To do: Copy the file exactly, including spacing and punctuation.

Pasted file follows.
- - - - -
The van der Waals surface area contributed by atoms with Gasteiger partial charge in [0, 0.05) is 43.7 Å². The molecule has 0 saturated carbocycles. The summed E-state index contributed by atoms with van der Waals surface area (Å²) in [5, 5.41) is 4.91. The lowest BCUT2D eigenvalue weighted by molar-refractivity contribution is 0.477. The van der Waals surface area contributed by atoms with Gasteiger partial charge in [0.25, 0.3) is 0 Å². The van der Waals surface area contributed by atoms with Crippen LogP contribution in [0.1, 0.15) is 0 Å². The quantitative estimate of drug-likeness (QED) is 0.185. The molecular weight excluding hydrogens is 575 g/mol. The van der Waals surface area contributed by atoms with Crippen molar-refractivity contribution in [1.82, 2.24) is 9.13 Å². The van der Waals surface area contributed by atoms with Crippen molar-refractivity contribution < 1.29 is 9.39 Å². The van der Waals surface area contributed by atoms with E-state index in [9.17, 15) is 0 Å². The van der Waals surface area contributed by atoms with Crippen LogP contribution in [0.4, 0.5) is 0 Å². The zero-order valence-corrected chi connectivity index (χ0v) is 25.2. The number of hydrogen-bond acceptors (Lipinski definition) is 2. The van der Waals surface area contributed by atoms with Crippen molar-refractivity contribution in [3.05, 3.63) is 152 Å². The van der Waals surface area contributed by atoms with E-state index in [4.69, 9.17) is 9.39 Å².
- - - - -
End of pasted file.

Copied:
The van der Waals surface area contributed by atoms with Gasteiger partial charge in [0, 0.05) is 43.7 Å². The molecule has 0 saturated carbocycles. The summed E-state index contributed by atoms with van der Waals surface area (Å²) in [5, 5.41) is 4.91. The lowest BCUT2D eigenvalue weighted by molar-refractivity contribution is 0.477. The van der Waals surface area contributed by atoms with Gasteiger partial charge in [0.25, 0.3) is 0 Å². The van der Waals surface area contributed by atoms with Crippen LogP contribution in [0.1, 0.15) is 0 Å². The quantitative estimate of drug-likeness (QED) is 0.185. The molecular weight excluding hydrogens is 575 g/mol. The van der Waals surface area contributed by atoms with Crippen molar-refractivity contribution in [1.82, 2.24) is 9.13 Å². The van der Waals surface area contributed by atoms with Crippen molar-refractivity contribution < 1.29 is 9.39 Å². The van der Waals surface area contributed by atoms with E-state index in [9.17, 15) is 0 Å². The van der Waals surface area contributed by atoms with Crippen LogP contribution in [0.4, 0.5) is 0 Å². The zero-order valence-corrected chi connectivity index (χ0v) is 25.2. The number of hydrogen-bond acceptors (Lipinski definition) is 2. The van der Waals surface area contributed by atoms with Crippen molar-refractivity contribution in [3.05, 3.63) is 152 Å². The van der Waals surface area contributed by atoms with E-state index in [4.69, 9.17) is 9.39 Å².